Seek the assistance of others. Develop a support system

Posted on by YFC Lincoln

Successful parents recognize the need for an effective support system. My wife has always encouraged to me to spend personal time with the kids through Dad’s Class, ski trips, fishing trips, going to concerts, or taking them on business trips. Patty and I also work hard at being on the same page with discipline and expectations for appropriate behavior from our kids. We try to discuss and resolve differences in private, not in front of the kids. During the years of infertility and adoption applications, Patty and I had more time than most to think about the type of parents we wanted to be. Then when our family started to grow rapidly, we realized how overwhelming the task of parenting could be. Patty is the creative one in our family and not only encouraged me as I began the process of developing my Dad’s Class routine, but also came up with other parenting systems as well. One that she initiated was what we just call “days.” With six kids eleven and younger, we began to systematically pray for one another each day. On Monday, everyone in the family would pray specifically for Sarah, our oldest. Tuesday was the day to pray for Adam. Wednesday we all prayed for Jordan. On Thursday, Friday and

Saturday we would pray for Chelsea, Bri and Lauren, respectively. On Sunday, everyone would pray for Mom and Dad. On his or her special “day” that child would pray specifically for Mom and Dad. We still encourage the kids to follow Mom’s daily pattern of prayer that we began many years ago—no matter where we are in the world today. On Mondays we still pray for Sarah and know that she’s praying for Mom and Dad on her “day” too. In addition, Patty came up with a system called “weeks” to deal with the challenges of having six kids in the house. Each child would be assigned a week, in rotation. During their week, they would have specific duties and privileges. The person of the week would be responsible for:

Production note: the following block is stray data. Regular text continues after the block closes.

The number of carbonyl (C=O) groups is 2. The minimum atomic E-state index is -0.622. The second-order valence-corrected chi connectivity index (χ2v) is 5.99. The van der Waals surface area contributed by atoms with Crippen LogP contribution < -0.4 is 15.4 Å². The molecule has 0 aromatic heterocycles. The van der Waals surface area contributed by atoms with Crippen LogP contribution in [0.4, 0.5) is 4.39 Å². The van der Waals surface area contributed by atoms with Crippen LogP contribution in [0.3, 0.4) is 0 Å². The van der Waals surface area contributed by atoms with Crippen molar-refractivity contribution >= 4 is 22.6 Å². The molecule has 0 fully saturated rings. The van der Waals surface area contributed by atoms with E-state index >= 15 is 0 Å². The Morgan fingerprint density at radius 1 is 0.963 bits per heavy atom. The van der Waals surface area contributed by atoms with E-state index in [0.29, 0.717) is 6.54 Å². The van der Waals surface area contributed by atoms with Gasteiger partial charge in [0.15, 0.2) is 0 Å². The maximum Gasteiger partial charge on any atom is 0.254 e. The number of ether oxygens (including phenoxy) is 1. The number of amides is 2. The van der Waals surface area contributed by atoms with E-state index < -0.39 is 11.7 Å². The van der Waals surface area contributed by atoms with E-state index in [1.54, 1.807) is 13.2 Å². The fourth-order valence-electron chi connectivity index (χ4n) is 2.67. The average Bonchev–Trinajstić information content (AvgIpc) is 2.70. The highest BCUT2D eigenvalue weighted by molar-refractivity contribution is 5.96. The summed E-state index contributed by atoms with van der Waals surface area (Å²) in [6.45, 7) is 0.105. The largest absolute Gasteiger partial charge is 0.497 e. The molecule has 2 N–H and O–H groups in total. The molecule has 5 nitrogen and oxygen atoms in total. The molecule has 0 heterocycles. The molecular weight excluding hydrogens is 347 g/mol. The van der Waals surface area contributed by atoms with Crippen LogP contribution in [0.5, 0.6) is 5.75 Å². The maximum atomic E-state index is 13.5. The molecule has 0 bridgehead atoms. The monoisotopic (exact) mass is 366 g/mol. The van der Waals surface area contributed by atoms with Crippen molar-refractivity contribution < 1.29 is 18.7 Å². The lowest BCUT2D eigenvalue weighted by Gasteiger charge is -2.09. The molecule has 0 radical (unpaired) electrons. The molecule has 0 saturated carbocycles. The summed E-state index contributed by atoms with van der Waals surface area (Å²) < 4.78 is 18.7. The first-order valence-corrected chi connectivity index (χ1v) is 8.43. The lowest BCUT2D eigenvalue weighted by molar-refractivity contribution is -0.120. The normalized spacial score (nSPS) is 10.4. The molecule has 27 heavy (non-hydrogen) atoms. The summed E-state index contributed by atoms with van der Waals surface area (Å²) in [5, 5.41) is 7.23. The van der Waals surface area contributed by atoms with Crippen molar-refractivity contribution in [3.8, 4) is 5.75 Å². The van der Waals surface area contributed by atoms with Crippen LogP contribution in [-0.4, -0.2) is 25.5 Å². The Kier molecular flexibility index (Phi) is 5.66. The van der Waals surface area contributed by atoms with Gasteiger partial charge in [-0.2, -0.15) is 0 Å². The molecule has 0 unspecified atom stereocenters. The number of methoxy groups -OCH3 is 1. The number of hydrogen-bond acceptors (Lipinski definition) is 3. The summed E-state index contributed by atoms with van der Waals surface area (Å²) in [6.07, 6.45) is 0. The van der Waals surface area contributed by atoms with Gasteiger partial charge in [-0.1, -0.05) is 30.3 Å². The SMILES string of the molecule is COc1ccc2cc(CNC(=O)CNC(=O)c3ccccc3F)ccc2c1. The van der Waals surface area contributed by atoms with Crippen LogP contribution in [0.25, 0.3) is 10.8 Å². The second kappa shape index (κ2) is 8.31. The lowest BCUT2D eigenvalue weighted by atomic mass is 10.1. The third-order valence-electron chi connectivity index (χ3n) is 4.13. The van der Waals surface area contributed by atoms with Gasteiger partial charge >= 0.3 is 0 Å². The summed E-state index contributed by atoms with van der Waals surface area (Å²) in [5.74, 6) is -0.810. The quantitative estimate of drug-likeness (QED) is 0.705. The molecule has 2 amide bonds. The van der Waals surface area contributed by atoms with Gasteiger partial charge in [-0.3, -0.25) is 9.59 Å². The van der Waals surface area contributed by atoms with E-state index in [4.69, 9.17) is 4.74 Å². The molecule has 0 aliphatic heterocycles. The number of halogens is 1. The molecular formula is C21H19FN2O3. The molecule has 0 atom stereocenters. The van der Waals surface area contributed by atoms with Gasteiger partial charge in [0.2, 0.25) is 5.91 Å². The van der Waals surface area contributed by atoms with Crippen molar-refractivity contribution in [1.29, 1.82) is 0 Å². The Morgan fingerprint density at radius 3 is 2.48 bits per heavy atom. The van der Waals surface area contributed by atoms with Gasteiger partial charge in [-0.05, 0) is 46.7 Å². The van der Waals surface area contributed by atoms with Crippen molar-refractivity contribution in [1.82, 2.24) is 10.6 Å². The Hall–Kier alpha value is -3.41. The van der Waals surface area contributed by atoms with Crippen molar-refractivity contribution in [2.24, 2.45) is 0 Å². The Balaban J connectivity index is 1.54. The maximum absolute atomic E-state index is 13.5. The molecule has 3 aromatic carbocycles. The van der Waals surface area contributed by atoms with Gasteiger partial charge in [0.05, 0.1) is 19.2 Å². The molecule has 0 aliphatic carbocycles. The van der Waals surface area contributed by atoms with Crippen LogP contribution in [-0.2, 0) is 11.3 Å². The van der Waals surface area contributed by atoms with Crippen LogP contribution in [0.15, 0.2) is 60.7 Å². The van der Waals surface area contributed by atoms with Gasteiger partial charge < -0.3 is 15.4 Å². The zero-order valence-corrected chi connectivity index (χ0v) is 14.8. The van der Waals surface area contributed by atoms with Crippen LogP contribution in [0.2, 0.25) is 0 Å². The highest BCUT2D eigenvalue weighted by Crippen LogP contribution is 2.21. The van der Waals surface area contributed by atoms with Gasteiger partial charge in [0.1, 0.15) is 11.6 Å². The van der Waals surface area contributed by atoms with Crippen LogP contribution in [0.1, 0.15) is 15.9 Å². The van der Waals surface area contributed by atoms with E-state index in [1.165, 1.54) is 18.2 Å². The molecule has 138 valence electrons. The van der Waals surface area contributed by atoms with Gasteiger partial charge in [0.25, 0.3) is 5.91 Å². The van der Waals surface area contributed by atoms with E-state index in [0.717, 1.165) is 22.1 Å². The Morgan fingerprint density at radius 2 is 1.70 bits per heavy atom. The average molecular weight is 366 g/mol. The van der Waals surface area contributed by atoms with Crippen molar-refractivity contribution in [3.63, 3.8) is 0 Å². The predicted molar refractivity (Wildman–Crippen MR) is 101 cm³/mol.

• Taking out the trash.
  • Helping mom cook dinner each evening.
  • Clearing the table and washing dishes after dinner. They would also have the following privileges:
  • Answering the phone for the family (and Mom made sure they answered properly).
  • Sitting in the front seat of the van whenever Mom drove (once they reached the legal height and weight minimums for front seat passengers).

Going grocery shopping with Mom and picking out food they wanted to have at home.

  • Picking out where we would eat Sunday dinner.
  • Going out on a date during their week with Mom. Patty and I developed other systems as well.

By 7th grade, we taught our children:

  • How to wash their own laundry.
  • How to put themselves to bed early enough to get themselves up on time. (They no longer had an enforced bedtime going into 7th grade.) I have to admit, some of them developed this habit better and faster than others.
  • The importance of serving others less fortunate through missions, outreach, and community service. During junior high (or no later than early high school years) we would begin looking for a mission trip for each of the kids to go on with our church. For over ten years our family has gone annually with a team sent out by our church to Ensenada, Mexico. In that community we have developed a relationship with a local church and ministry base. This was their first taste of foreign missions. From there they have gone to India, Bolivia, Brazil and Venezuela. The kids raised their own funds to serve on these teams. We’ve also worked at a rescue mission, conducted a neighborhood vacation Bible school in a city park, led Bible studies in the local prison and taught in a small seminary.

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Dennis Nun has served on the board of SE NE Youth for Christ for many years. He has written a book “Dad’s Class” ( Dennis has made this book available free of charge to all Campus Life parents. You can download the book here>

Copyright © Dennis L. Nun
Reused with permission. You can download the entire Dad’s Class Book Here >

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